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> git diff HEAD start.cmd 
diff --git a/start.cmd b/start.cmd
index 696e714..3dbc943 100644
--- a/start.cmd
+++ b/start.cmd
@@ -1,5 +1,6 @@
+# Example change - change after adding
 echo off
 cls
 echo Make sure http-server is installed "npm install http-server -g"
 
-http-server C:\Projects\kimserey.github.io -p 5000
\ No newline at end of file
+http-server C:\Projects\kimserey.github.io -p 5000

We can see that the total line is there, or we can check the difference between the index and local HEAD:

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> git diff --cached
diff --git a/start.cmd b/start.cmd
index 696e714..21255d6 100644
--- a/start.cmd
+++ b/start.cmd
@@ -1,5 +1,6 @@
+# Example change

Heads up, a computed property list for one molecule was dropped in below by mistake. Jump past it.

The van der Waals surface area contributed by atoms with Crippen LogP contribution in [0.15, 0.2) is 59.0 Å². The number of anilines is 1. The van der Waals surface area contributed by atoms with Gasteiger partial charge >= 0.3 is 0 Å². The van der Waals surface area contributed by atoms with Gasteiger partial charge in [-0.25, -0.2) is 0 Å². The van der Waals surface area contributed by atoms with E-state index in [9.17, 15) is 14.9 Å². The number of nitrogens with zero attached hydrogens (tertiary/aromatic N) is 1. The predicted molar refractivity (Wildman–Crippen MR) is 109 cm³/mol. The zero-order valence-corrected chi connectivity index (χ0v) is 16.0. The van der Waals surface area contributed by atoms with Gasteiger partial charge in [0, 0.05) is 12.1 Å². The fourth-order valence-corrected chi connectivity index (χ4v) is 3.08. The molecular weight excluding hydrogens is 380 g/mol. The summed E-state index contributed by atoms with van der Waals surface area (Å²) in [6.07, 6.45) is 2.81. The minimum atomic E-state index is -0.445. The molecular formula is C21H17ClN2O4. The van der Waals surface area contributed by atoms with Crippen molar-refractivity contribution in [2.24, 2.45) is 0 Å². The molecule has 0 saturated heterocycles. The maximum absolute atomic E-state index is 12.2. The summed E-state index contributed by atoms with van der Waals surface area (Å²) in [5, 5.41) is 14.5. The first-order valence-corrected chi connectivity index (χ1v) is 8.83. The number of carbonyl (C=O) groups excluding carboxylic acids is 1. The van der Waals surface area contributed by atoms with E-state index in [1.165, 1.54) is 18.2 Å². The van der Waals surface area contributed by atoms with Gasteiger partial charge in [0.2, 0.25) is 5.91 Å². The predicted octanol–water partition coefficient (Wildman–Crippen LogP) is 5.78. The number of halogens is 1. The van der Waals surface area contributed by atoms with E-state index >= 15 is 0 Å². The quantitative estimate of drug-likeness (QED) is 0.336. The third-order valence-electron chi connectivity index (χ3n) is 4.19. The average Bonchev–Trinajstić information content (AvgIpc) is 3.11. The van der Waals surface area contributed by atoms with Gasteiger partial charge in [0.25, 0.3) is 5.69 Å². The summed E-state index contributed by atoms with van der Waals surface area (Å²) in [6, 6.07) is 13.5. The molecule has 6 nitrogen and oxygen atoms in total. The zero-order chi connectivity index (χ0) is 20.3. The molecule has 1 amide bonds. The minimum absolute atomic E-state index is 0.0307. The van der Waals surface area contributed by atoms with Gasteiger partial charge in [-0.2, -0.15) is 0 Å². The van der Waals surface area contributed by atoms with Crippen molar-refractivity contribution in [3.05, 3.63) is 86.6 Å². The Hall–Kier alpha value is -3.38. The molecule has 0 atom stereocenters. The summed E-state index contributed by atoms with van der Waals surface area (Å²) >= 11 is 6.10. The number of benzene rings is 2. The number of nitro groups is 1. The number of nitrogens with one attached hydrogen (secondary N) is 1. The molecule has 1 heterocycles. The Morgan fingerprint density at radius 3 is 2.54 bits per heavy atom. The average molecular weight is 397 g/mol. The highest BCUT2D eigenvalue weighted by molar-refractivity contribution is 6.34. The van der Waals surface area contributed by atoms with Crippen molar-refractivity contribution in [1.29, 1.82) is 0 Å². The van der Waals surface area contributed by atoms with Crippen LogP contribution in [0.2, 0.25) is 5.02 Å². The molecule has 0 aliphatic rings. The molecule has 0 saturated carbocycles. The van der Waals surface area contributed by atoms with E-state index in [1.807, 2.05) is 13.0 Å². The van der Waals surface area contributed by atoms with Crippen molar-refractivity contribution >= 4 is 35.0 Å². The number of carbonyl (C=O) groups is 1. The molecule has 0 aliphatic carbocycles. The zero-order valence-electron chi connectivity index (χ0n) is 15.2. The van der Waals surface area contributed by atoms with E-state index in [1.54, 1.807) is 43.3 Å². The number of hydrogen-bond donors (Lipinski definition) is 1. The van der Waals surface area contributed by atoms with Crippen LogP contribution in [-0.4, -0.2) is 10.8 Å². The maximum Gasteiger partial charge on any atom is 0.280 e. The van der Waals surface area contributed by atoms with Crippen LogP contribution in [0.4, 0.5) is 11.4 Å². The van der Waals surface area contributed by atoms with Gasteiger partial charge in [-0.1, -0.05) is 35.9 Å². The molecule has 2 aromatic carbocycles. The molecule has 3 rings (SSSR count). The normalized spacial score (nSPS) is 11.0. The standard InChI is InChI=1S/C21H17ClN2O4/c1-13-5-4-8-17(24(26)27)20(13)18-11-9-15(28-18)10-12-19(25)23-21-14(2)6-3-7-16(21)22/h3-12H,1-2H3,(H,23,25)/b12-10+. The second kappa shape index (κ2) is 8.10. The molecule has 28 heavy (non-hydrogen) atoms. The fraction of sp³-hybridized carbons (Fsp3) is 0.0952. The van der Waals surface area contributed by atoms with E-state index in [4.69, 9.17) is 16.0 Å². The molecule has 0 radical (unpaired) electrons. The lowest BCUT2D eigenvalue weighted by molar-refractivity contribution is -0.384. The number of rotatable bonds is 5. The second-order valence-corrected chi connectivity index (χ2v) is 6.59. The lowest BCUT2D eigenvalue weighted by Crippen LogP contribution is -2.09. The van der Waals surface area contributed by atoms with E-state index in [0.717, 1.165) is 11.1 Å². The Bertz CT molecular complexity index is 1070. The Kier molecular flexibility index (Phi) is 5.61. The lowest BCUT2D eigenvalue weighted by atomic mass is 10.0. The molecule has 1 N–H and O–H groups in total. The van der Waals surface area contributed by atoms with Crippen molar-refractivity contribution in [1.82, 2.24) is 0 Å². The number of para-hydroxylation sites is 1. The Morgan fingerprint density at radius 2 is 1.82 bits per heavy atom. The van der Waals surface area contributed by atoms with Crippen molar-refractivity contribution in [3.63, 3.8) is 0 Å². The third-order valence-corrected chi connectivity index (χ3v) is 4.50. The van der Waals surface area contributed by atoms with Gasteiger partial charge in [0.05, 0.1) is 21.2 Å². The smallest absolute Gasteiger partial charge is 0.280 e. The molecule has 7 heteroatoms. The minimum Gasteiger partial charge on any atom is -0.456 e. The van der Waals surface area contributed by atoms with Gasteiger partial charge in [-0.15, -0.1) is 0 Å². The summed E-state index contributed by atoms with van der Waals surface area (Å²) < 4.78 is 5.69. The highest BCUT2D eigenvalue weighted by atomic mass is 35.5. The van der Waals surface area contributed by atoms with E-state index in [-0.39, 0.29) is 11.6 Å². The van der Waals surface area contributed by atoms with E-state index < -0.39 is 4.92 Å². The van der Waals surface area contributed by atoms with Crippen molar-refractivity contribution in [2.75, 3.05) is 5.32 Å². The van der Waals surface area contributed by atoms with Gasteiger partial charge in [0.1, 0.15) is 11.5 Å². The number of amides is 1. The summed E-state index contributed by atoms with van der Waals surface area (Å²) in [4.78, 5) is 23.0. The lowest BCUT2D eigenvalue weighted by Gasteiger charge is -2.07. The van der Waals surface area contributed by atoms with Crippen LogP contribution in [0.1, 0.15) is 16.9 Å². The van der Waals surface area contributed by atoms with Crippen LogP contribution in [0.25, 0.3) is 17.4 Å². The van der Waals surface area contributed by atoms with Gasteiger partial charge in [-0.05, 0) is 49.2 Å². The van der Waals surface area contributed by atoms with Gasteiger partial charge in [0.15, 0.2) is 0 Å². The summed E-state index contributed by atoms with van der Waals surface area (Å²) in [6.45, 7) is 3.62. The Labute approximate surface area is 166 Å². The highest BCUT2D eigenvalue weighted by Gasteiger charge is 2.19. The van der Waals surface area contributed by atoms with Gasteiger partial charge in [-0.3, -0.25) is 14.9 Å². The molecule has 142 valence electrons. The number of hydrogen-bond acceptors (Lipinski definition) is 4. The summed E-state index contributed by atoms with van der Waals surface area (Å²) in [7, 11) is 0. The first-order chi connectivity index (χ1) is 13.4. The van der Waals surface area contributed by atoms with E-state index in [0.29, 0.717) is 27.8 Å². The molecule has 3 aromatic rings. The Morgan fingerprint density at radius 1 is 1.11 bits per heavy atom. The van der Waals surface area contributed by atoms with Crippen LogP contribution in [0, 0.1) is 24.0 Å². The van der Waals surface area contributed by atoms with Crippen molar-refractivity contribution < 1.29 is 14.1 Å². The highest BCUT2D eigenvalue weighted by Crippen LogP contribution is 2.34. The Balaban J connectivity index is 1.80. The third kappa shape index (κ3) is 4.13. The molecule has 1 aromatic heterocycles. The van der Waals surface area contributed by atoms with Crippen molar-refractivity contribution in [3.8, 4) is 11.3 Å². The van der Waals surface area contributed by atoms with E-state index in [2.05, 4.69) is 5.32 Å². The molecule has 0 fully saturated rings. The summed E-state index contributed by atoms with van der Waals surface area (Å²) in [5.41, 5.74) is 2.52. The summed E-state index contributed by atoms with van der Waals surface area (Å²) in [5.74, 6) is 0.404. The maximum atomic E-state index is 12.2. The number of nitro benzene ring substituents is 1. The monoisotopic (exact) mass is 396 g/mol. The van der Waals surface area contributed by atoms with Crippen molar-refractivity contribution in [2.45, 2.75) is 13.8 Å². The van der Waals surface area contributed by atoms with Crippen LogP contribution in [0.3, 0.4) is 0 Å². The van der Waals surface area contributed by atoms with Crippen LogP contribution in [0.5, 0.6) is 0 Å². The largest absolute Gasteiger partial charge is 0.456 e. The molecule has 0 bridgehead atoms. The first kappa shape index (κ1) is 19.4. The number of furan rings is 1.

echo off
 cls
 echo Make sure http-server is installed "npm install http-server -g"
 
-http-server C:\Projects\kimserey.github.io -p 5000
\ No newline at end of file
+http-server C:\Projects\kimserey.github.io -p 5000

Which is only the addition of # Example change since we haven’t staged the extra words.

Now lastly a useful difference to check is between your current branch and the origin/master or origin/HEAD.

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> git diff --name-only origin/HEAD HEAD
start.cmd

> git diff origin/HEAD HEAD start.cmd

This will display the difference between your current checkout latest commit branch and the latest origin/master commit, which will be the differences listed when creating a pull request.

Clean up merged Branches